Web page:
Architecture

Juxtaposition (Two Photographs)

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Juxtaposition can sometimes be all you need to tell as story; it’s a form of contrast. Here we have an old Totem Pole on an island in the Ottawa River and in the background Government Buildings in Gatineau, Quebec. It certainly says more than some of the temporary exhibits on the history of Canada installed for Canada’s 150th Anniversary.


Modernist Pueblo Style (Two Photographs)

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I have taken a number of urban walks looking for interesting subjects and then thinking about the processing. There are several famous black and white photos of the South Western Pueblos (native communities). Given the age of those photos I doubt one could find a film to replicate the feel. But as I was taking these photographs it struck me that I might be able to duplicate that effect by tweaking the contrast and detail.


Doorways (Three Photographs)

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Like many photographers, I have been taking photographs of doorways for a long time. The fascination lies not just in what is beyond the threshold but also in the stories they tell. An old pub with its now forgotten rules, an avant-garde shop, and the embellishment of an apartment doorway tell stories.


Urban Brutalism (Three Photographs)

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Every modern city has in its practical and efficient modern architecture, some element of brutal minimalism. You can add fancy lamps and benches, but it’s still minimally finished steel and concrete. Acidic critique aside, getting photos of this type to have impact is an art. They can help to clarify thinking about light, leading lines, the use of shadows, contrast, mid tones and highlights. Margaret-Bourke White took the photo for the cover of Life Magazine’s first issue; it was from a story about a dam. You can see it here: Bourke Photo. I was given a copy of that magazine many years ago and that cover photo is something that I am reminded of often. It is both brutalist and beautiful.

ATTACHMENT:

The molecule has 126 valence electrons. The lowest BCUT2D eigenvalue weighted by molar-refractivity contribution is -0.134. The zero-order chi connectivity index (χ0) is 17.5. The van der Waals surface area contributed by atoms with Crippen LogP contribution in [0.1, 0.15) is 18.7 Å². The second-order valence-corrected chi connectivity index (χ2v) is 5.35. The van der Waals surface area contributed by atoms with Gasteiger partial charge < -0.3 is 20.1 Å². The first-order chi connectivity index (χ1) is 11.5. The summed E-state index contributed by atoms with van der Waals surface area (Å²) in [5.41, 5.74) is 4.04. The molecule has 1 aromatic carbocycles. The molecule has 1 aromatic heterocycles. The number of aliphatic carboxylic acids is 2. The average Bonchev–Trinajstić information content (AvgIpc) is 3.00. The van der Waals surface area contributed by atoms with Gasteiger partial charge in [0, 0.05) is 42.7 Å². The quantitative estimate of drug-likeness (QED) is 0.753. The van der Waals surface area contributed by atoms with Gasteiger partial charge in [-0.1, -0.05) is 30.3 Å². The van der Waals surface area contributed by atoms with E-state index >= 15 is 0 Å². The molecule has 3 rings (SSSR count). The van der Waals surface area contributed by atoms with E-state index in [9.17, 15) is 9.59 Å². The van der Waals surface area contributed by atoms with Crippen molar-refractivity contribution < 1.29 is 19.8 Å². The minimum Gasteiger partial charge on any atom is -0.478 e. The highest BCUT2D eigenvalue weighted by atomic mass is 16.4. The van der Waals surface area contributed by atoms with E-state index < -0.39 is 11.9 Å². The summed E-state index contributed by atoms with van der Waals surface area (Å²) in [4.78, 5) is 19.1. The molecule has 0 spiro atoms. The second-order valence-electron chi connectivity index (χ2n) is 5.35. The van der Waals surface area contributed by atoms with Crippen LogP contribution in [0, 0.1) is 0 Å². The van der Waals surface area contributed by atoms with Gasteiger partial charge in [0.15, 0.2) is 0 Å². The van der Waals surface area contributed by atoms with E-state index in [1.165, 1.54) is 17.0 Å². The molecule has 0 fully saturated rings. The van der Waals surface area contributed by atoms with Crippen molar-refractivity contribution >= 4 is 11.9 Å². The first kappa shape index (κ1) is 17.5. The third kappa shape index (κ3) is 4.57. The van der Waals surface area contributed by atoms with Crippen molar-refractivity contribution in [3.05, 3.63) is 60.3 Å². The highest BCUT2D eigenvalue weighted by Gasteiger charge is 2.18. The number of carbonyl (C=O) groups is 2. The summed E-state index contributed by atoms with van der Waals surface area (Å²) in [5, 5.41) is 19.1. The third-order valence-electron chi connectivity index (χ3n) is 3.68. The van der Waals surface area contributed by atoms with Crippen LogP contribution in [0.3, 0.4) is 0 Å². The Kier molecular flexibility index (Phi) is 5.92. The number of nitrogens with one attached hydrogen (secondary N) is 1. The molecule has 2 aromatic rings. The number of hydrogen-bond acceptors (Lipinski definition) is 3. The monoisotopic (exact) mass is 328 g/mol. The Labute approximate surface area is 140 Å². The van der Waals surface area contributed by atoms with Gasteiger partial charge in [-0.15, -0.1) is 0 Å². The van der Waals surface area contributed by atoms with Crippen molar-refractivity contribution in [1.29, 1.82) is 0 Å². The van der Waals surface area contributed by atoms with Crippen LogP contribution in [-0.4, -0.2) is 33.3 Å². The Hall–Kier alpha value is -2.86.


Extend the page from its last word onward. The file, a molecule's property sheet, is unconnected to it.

Modern Reflection (Two Photographs)

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Taking photos of reflections in modern buildings of older buildings, in this case the Canadian Parliament, are frequent favorites of urban photographers. Mixing the old with the new, leading lines, foreground and background interest are all elements worth thinking about when doing one of the types of architectural photographs.


Two Murals (Two Photographs)

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When it comes to prime lenses, the angle of view of a 24mm lens makes it one of my favorites. It gives a lot of room for maneuver. In an urban environment you capture great things in a tight space. Landscape photography is another great use of the lens. These were taken on a cold overcast day when I just wanted to test my new 16mm Fuji lens (which has the same angle of view as a full frame 24mm lens). There is nothing to dislike about this lens. Many kit lens are 18mm at their widest and it’s the least used element of the lens. Besides allowing you to shoot quite close, it’s a great exercise to force yourself to use an unusual focal length. Wide-angle lenses are a great tool to make sure your photos have context and framing.


Dynamic (Two Photographs)

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The statue is called Joy and it sits on a street that was long ago turned into a mall. The construction and for rent signs are only two of the obstacles to shoot around, during the weekday this downtown venue is packed, evenings and weekends not so much. It’s a space that it is hard to get clear shots. The statue is almost lost in those distractions so I chose a perspective that gave it some dynamism. The color version underline the issues I was trying to avoid and the black and white just works, but that’s my view.